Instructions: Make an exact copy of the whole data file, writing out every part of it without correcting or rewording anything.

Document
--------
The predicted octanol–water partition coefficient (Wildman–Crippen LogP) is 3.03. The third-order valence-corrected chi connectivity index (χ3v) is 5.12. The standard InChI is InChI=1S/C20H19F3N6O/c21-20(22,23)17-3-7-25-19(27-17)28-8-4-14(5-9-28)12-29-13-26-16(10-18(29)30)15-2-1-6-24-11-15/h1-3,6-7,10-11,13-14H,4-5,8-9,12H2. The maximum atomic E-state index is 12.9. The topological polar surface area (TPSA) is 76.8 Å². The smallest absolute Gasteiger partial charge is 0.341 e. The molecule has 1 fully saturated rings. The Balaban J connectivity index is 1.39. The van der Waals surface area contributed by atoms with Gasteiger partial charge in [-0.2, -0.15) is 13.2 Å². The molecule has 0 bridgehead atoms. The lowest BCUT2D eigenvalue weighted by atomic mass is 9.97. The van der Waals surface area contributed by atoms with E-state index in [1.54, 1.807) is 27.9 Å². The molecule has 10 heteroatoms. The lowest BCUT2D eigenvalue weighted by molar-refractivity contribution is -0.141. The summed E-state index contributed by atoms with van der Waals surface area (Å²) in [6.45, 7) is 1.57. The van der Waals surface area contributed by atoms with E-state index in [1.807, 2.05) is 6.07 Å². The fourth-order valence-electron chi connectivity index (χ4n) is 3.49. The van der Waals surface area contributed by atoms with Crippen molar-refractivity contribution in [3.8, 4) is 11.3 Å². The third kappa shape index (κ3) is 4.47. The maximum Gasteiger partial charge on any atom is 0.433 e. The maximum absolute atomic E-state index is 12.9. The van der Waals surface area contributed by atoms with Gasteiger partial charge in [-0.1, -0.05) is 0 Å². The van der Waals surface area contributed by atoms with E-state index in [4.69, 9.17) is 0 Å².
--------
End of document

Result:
The predicted octanol–water partition coefficient (Wildman–Crippen LogP) is 3.03. The third-order valence-corrected chi connectivity index (χ3v) is 5.12. The standard InChI is InChI=1S/C20H19F3N6O/c21-20(22,23)17-3-7-25-19(27-17)28-8-4-14(5-9-28)12-29-13-26-16(10-18(29)30)15-2-1-6-24-11-15/h1-3,6-7,10-11,13-14H,4-5,8-9,12H2. The maximum atomic E-state index is 12.9. The topological polar surface area (TPSA) is 76.8 Å². The smallest absolute Gasteiger partial charge is 0.341 e. The molecule has 1 fully saturated rings. The Balaban J connectivity index is 1.39. The van der Waals surface area contributed by atoms with Gasteiger partial charge in [-0.2, -0.15) is 13.2 Å². The molecule has 0 bridgehead atoms. The lowest BCUT2D eigenvalue weighted by atomic mass is 9.97. The van der Waals surface area contributed by atoms with E-state index in [1.54, 1.807) is 27.9 Å². The molecule has 10 heteroatoms. The lowest BCUT2D eigenvalue weighted by molar-refractivity contribution is -0.141. The summed E-state index contributed by atoms with van der Waals surface area (Å²) in [6.45, 7) is 1.57. The van der Waals surface area contributed by atoms with E-state index in [1.807, 2.05) is 6.07 Å². The fourth-order valence-electron chi connectivity index (χ4n) is 3.49. The van der Waals surface area contributed by atoms with Crippen molar-refractivity contribution in [3.8, 4) is 11.3 Å². The third kappa shape index (κ3) is 4.47. The maximum Gasteiger partial charge on any atom is 0.433 e. The maximum absolute atomic E-state index is 12.9. The van der Waals surface area contributed by atoms with Gasteiger partial charge in [-0.1, -0.05) is 0 Å². The van der Waals surface area contributed by atoms with E-state index in [4.69, 9.17) is 0 Å².